Required UV Intensity (Dose) for Cysts
Two of the most common pathogens in drinking water are Cryptosporidium and Giardia. Although numerous and dangerous, they are sensitive to UV treatment. Unlike other stubborn microbes, crypto and giardia are easily deactivated with only roughly 10 mJ/cm² of energy.
Required UV Intensity (Dose) for Bacteria
Generally, a 2-log reduction (99.00%) is adequate when dealing with bacterial contamination. Below are listed a few of the most dangerous and common types of bacteria in today’s water systems.
- Escherichia coli (E. coli): 10.8 mJ/cm²
- Dysentery bacilli: 4.5 mJ/cm²
- Legionella pneumophila: 6 mJ/cm²
- Bacillus anthracis: 9 mJ/cm²
- Clostridium tetani: 9.9 mJ/cm²
- Pseudomonas aeruginosa: 11.1 mJ/cm²
- Salmonella paratyphi: 12.3 mJ/cm²
- Mycobacterium tuberculosis: 12.3 mJ/cm²
- Streptococcus haemolyticus: 13.5 mJ/cm²
- Salmonella enteritidis: 15.3 mJ/cm²
- Vibrio cholerae: 19.2 mJ/cm²
- Staphylococcus albus: 36.9 mJ/cm²
Required UV Intensity (Dose) for Viruses
Viruses are notoriously difficult to get rid of – whether by filtration or disinfection. UV intensity needed to deactivate viruses can be high, but the safety it provides to your potable water source is invaluable.
According to the Canadian Drinking Water Standards Guideline, viruses must undergo a 4-log removal (at minimum) for water to be considered safe for human consumption.
Below are the UV deactivation doses for common waterborne viruses.
- Coxsackie Virus A9: 2.4 mJ/cm²
- Adenovirus 3: 3 mJ/cm²
- Bacteriophages: 6 mJ/cm²
- Influenza: 6.9 mJ/cm²
- Rotavirus SA 11: 15.6 mJ/cm²
- Echovirus 1: 21.9 mJ/cm²
- Hepatitis B Virus: 21.9 mJ/cm²
- Poliovirus 1: 24 mJ/cm²
- Echovirus 11: 22.5 mJ/cm²
Alternatively, you can supplement UV disinfection with chlorine to finish off viruses not killed in a lower-rated UV system.
Required UV Intensity (Dose) for Molds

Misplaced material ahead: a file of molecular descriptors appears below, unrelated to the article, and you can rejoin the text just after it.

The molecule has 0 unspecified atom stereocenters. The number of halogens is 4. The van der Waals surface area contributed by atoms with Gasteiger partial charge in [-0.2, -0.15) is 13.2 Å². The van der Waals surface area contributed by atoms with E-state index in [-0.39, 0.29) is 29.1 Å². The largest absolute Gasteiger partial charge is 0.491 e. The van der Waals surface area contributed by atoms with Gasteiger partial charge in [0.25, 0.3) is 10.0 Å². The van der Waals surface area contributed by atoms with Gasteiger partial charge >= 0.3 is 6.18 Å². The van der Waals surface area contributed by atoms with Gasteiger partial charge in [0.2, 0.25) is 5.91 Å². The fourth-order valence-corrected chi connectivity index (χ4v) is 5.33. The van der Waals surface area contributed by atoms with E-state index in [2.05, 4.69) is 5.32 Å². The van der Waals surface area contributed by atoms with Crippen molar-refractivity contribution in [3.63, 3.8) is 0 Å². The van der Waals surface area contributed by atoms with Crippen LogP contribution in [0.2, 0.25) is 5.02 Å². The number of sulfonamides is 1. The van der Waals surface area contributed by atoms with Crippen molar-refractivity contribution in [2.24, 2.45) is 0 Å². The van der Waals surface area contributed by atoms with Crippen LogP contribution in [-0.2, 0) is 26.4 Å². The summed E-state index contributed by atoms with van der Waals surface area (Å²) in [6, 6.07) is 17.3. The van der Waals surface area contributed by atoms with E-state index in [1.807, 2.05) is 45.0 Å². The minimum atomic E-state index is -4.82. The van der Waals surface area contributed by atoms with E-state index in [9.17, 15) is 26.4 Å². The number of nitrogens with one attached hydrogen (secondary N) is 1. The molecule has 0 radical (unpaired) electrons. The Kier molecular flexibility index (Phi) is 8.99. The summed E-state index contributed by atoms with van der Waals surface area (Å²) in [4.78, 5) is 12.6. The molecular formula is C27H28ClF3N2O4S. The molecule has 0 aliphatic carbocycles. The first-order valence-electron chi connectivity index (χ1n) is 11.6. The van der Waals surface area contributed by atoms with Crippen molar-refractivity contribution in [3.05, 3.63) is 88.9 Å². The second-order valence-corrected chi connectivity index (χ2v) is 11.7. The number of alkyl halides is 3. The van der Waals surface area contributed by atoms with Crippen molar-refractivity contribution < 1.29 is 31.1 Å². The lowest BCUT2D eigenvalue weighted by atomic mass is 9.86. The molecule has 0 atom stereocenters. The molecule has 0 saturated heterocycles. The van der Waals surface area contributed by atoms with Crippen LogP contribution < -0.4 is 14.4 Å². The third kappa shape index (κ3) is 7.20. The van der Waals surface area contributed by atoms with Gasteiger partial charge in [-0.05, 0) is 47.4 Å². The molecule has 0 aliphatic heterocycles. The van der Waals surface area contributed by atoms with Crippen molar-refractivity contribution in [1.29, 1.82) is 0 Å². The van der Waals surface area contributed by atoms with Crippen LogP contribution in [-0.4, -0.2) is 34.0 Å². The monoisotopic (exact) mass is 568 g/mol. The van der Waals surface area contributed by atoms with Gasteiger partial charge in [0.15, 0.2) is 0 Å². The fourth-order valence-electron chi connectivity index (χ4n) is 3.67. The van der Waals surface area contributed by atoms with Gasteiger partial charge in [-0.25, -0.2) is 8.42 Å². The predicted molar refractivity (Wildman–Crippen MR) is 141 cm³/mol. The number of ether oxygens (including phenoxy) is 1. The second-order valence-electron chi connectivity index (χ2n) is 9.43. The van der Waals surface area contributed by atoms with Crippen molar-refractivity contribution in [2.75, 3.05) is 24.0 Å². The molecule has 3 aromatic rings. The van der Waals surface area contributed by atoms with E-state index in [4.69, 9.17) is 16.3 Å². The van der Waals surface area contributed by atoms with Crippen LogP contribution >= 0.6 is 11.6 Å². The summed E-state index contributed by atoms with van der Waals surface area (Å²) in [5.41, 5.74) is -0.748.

Although uncommon, mold spores are certainly possible in raw influent. Below are common intensity deactivation levels for the most common waterborne spores.
- Mucor mucedo: 140.1 mJ/cm²
- Oospora lactis: 9.9 mJ/cm²
- Aspergillus amstelodami: 264 mJ/cm²
- Penicillium digitatum: 26.1 mJ/cm²
- Penicillium roqueforti: 87.9 mJ/cm²
- Penicillium chrysogenum: 99.9 mJ/cm²
- Aspergillus niger: 200 mJ/cm²
- Manure Fungi: 240 mJ/cm²
Required UV Intensity (Dose) for Algae
Algae can be a big problem for UV systems. The exposure time necessary to deactivate algae cells can make UV disinfection unfeasible. The best way to mitigate algae contamination is to prevent it from entering your home plumbing to begin with. Check your source intake and disinfect your system if you detect algae contamination.
With that in mind, the following list contains the UV intensity needed to deactivate algae and the microbes that thrive on it.
- Chlorella vulgaris: 27.9 mJ/cm²
- Green Algae: 36.6 mJ/cm²
- Nematode Eggs: 102 mJ/cm²
- Protozoa: 201 mJ/cm²
- Paramecium: 219 mJ/cm²
- Blue-Green Algae: 1200 mJ/cm²
Household System Considerations
Prior to installation of a household UV water purifier, the plumbing should be flushed and chlorinated to ensure a contaminant-free distribution after the switch to radiation.
Treated water should subsequently be tested monthly for at least half a year following installation. If the presence of coliforms is noticed, the intensity of the UV will need to be adjusted.
Good domestic UV systems should contain a maintenance warning indicator to notify the operator of when the current UV intensity falls below germicidal levels. This ensures that the system will never fail to disinfect the influent.
UV radiation destroys the DNA of germs.
The required UV intensity/dose varies from germ type to germ type.
Cysts and bacteria require the lowest UV dosages of around 10 mJ/cm².
For most viruses, you need to apply a UV dose of 5 to 25 mJ/cm².
Mold and algae are much harder to kill (up to 240 mJ/cm²).
-  https://blog.ansi.org/nsf-ansi-55-2021-ultraviolet-uv-water-treatment/
Jason is the founder of Water Masterz and head of content creation. After six years in the industry, he has tremendous knowledge and first-hand experience on all things related to water treatment.
His credo: Not a single American should have to drink unhealthy water at home.